Wed 1 May 2013
(Photo by Jenny Starley)
It’s late Friday afternoon. A friend calls you to let you know your website is down. You scramble to check, and realize they’re right. You call your webmaster, only to find out they’re on vacation (and checking their emails sporadically). What do you do now?
If you’ve thought ahead, you might call another webmaster to pinch in. They’ll likely need access to your various usernames and passwords to investigate. If you don’t have this information at-hand, then you’re truly stuck.
Therefore, I suggest that as a minimum you maintain the following to help you WHEN you have a problem (not IF):
- List of user names and passwords for your business (web hosting, email, CMS accounts, PayPal, DropBox, FTP, banking, telephone, contact manager, internet provider, etc.). Print out a copy and put it a safety deposit box (in case of fire). Give an electronic copy to a trusted friend (if worried about privacy, perhaps encrypt the file – but make absolutely sure you remember the password).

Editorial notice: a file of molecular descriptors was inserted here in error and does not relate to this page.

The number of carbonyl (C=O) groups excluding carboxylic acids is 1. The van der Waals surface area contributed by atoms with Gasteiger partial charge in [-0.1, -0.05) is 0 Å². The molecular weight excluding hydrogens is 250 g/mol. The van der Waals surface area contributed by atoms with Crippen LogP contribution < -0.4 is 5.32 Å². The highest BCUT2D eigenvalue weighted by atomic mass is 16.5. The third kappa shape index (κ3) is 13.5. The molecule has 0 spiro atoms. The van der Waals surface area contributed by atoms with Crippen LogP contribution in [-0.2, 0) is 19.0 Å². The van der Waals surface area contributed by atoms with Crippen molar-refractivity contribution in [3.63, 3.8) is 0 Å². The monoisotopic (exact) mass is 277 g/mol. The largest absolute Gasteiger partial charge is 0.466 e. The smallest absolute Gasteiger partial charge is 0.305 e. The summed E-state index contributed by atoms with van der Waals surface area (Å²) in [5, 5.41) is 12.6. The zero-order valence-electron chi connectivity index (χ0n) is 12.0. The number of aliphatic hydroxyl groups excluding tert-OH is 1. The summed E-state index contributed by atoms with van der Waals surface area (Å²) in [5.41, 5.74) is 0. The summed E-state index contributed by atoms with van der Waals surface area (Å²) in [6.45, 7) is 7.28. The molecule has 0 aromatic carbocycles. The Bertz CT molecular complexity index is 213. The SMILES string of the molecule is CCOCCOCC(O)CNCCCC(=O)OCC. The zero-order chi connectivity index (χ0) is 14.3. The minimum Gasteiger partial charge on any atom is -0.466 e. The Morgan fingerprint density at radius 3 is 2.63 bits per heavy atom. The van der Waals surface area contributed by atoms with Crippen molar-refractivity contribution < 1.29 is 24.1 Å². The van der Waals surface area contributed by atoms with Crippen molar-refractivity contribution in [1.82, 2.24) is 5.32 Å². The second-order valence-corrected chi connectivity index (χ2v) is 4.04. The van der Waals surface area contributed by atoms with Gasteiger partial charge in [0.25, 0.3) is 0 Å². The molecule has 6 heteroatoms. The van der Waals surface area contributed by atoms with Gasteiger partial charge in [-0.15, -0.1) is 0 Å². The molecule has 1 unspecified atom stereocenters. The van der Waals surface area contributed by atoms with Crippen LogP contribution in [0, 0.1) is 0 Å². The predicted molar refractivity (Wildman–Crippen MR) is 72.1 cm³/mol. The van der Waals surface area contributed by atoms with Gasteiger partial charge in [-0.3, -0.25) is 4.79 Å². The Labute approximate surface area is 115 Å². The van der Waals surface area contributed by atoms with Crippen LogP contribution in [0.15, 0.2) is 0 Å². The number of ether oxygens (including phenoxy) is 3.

- Backups of your databases (email, website, CRM). Ideally keep copies offsite. If you’re unsure how often to backup, determine your comfort level of having to recreate your business files at different time frames (1 day, 1 week, or 1 month).
- Backups of your computer disks. Again, offsite is important.
- A contact list for your support team (webmaster, accountant, lawyer, distributor, employees, and family).
- A contact list for your “back-up” support team (if your first tier aren’t available).
In some cases, you might consider backing up your data to “the cloud” – if you’re comfortable with the speed/security trade-off. Whatever backup solution you use, occasionally test restoring from the backup. We assume that the backup will work without fail, but it’s vital to ensure that your backup works.
Emergency planning isn’t sexy or fun. But it’s vital to ensure you business viability.